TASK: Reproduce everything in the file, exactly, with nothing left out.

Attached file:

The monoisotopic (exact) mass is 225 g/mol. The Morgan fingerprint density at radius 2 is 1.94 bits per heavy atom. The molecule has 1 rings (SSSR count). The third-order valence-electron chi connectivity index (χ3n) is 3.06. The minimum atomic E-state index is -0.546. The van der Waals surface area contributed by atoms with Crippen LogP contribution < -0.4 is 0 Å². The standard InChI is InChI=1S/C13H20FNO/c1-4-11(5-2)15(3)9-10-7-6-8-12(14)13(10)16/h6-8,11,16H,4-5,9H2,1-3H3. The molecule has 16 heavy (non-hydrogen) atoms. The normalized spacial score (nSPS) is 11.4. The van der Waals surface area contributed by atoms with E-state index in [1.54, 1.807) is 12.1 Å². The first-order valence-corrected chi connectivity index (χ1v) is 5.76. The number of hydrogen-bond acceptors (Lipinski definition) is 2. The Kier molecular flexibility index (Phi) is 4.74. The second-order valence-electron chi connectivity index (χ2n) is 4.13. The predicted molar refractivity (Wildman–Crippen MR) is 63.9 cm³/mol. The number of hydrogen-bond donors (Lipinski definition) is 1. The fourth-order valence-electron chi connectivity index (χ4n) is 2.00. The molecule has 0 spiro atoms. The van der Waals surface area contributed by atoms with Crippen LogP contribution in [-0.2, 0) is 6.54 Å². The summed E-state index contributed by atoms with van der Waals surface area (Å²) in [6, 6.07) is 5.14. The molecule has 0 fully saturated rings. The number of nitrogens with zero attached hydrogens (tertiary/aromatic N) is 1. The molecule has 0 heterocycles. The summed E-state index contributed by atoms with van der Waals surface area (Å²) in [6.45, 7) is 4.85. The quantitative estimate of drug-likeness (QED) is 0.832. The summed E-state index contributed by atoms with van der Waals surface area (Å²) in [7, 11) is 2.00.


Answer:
The monoisotopic (exact) mass is 225 g/mol. The Morgan fingerprint density at radius 2 is 1.94 bits per heavy atom. The molecule has 1 rings (SSSR count). The third-order valence-electron chi connectivity index (χ3n) is 3.06. The minimum atomic E-state index is -0.546. The van der Waals surface area contributed by atoms with Crippen LogP contribution < -0.4 is 0 Å². The standard InChI is InChI=1S/C13H20FNO/c1-4-11(5-2)15(3)9-10-7-6-8-12(14)13(10)16/h6-8,11,16H,4-5,9H2,1-3H3. The molecule has 16 heavy (non-hydrogen) atoms. The normalized spacial score (nSPS) is 11.4. The van der Waals surface area contributed by atoms with E-state index in [1.54, 1.807) is 12.1 Å². The first-order valence-corrected chi connectivity index (χ1v) is 5.76. The number of hydrogen-bond acceptors (Lipinski definition) is 2. The Kier molecular flexibility index (Phi) is 4.74. The second-order valence-electron chi connectivity index (χ2n) is 4.13. The predicted molar refractivity (Wildman–Crippen MR) is 63.9 cm³/mol. The number of hydrogen-bond donors (Lipinski definition) is 1. The fourth-order valence-electron chi connectivity index (χ4n) is 2.00. The molecule has 0 spiro atoms. The van der Waals surface area contributed by atoms with Crippen LogP contribution in [-0.2, 0) is 6.54 Å². The summed E-state index contributed by atoms with van der Waals surface area (Å²) in [6, 6.07) is 5.14. The molecule has 0 fully saturated rings. The number of nitrogens with zero attached hydrogens (tertiary/aromatic N) is 1. The molecule has 0 heterocycles. The summed E-state index contributed by atoms with van der Waals surface area (Å²) in [6.45, 7) is 4.85. The quantitative estimate of drug-likeness (QED) is 0.832. The summed E-state index contributed by atoms with van der Waals surface area (Å²) in [7, 11) is 2.00.